Continue Buying the Smoking-Hot Cigarette Stocks

Mark is a member of The Motley Fool Blog Network -- entries represent the personal opinion of the blogger and are not formally edited.

The cigarette stocks remain hot as high yields and steady growth have led to strong stock gains. Many an investor has overlooked the sector due to perceived negatives of the industry, but for an investor looking for yields and growth the sector should not be ignored.

Right now the leading domestic cigarette stocks of Altria (NYSE: MO), Lorillard (NYSE: LO), and Reynolds America (NYSE: RAI) all maintain dividend yields of at least 5%. Even more importantly the stocks have used excess cash to buy back cheap stock. Over the last three years these stocks have all had total gains in excess of 100%.

As the chart below shows, these stocks have dramatically outperformed the market over the last year:

MO Total Return Price data by YCharts

Part of the recent excitement in the sector has been the big push into e-cigarettes, which claim to offer safer smoking than traditional cigarettes. The e-cig user inhales vapor created when a battery-powered tube heats a liquid nicotine solution, giving the person a hit without burning or smoke. The industry accounts for only 1% of sales today, but Wells Fargo analyst Bonnie Herzog predicts sales to ramp up quickly to $10 billion by 2017.

Market leader

Altria has long been the dominant tobacco and cigarette maker in the US. Even after splitting out the international operations into Philip Morris International, the company still has a market cap of $70 billion. The stock trades at a forward multiple of over 13 times earnings. Analysts only expect on average 8% earnings growth over the next five years. With revenue growth stalled at around $17.5 billion, the company will have a difficult time growing earnings any faster. The company spent over $1 billion on buybacks in 2012.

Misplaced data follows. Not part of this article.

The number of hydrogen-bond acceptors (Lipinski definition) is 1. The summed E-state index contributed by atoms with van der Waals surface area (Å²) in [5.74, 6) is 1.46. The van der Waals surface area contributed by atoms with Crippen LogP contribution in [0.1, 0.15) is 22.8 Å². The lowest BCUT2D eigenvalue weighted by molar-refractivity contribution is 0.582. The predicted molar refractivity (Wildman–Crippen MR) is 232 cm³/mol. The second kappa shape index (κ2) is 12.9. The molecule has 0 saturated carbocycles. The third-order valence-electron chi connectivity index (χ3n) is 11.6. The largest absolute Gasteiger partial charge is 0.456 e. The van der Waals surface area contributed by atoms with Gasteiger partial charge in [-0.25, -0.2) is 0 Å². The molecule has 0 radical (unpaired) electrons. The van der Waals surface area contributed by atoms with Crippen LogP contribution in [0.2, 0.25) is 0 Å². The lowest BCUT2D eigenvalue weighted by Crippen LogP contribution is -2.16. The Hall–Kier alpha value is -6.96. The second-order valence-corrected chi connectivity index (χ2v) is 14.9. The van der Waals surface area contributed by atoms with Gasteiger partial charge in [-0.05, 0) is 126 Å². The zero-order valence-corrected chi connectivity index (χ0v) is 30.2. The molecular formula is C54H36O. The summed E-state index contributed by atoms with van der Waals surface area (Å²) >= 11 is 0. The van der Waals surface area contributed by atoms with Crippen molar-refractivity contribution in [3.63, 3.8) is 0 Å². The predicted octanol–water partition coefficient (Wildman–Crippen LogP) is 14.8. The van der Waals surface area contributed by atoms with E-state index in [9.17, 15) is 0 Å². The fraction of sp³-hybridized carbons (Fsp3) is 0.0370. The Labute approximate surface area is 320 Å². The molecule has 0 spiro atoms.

Altria has been slow to adopt e-cigs, but in August it will start selling the new MarkTen e-cigs in an Indiana market. Even late to the game, the market leader should be able to forge a strong position by leveraging existing contacts and shelf space.

Leading move into e-cigs

Lorillard is typically the under-the-radar stock in the group with the smallest market cap of only $16.4 billion. The company has a solid 5% dividend yield and has consistently repurchased shares in the last few years. The stock trades at the lowest forward PE in the group of just below 13, while analysts expect earnings to grow on average by nearly 10%. Lorillard spent nearly $600 million on buybacks in 2012 alone.

The company bought Blu e-cigs for $135 million last year and has quickly boosted distribution to 80,000 stores.

Highest dividend yield

Reynolds America has the largest dividend yield in the group of 5.3%, but the stock also trades at the highest forward multiple of over 14 times 2014 estimates. Analysts only expect earnings to grow around 7.5% in the next five years. The company spent $1.1 billion on buybacks during 2012 and started 2013 with $325 million in repurchases for Q1.

Reynolds plans a national roll-out of its Vuse e-cig starting next month in Colorado.

Bottom line

While the sector has seen strong gains in the last three years, the stocks still offer some of the highest yields in the market along with management teams that continue to see the stocks as attractive. Based on the fastest earnings growth and lowest earnings multiple, Lorillard provides the most intriguing valuation. Not to mention, the company has been the fastest to move into the growing e-cig segment and could obtain a dominant position before the two larger competitors even get going.

If you're on the lookout for high-yielding stocks, The Motley Fool has compiled a special free report outlining our nine top dependable dividend-paying stocks. It's called "Secure Your Future With 9 Rock-Solid Dividend Stocks." You can access your copy today at no cost! Just click here.


Mark Holder and Stone Fox Capital Advisors, LLC own shares of Lorillard. The Motley Fool has no position in any of the stocks mentioned. Try any of our Foolish newsletter services free for 30 days. We Fools may not all hold the same opinions, but we all believe that considering a diverse range of insights makes us better investors. The Motley Fool has a disclosure policy. Is this post wrong? Click here. Think you can do better? Join us and write your own!

blog comments powered by Disqus

Compare Brokers

Fool Disclosure